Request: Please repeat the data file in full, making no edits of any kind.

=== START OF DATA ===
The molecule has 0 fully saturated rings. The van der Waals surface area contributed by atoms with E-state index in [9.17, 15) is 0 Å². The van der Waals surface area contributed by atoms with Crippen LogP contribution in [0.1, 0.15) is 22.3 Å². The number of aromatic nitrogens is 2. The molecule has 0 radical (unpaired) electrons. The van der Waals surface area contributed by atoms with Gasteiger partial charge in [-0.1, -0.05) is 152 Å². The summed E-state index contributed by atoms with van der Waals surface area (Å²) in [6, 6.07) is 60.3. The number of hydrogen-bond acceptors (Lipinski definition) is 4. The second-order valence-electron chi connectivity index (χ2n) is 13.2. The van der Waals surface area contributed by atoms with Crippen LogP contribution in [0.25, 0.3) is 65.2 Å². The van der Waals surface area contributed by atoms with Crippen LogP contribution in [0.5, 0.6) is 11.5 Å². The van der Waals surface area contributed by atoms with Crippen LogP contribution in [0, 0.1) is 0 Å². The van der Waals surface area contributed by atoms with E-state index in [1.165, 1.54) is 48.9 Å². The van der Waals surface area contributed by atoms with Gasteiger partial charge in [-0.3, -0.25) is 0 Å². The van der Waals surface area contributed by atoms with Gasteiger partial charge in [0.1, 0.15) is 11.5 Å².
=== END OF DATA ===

The molecule has 0 fully saturated rings. The van der Waals surface area contributed by atoms with E-state index in [9.17, 15) is 0 Å². The van der Waals surface area contributed by atoms with Crippen LogP contribution in [0.1, 0.15) is 22.3 Å². The number of aromatic nitrogens is 2. The molecule has 0 radical (unpaired) electrons. The van der Waals surface area contributed by atoms with Gasteiger partial charge in [-0.1, -0.05) is 152 Å². The summed E-state index contributed by atoms with van der Waals surface area (Å²) in [6, 6.07) is 60.3. The number of hydrogen-bond acceptors (Lipinski definition) is 4. The second-order valence-electron chi connectivity index (χ2n) is 13.2. The van der Waals surface area contributed by atoms with Crippen LogP contribution in [0.25, 0.3) is 65.2 Å². The van der Waals surface area contributed by atoms with Crippen LogP contribution in [0.5, 0.6) is 11.5 Å². The van der Waals surface area contributed by atoms with Crippen LogP contribution in [0, 0.1) is 0 Å². The van der Waals surface area contributed by atoms with E-state index in [1.165, 1.54) is 48.9 Å². The van der Waals surface area contributed by atoms with Gasteiger partial charge in [-0.3, -0.25) is 0 Å². The van der Waals surface area contributed by atoms with Gasteiger partial charge in [0.1, 0.15) is 11.5 Å².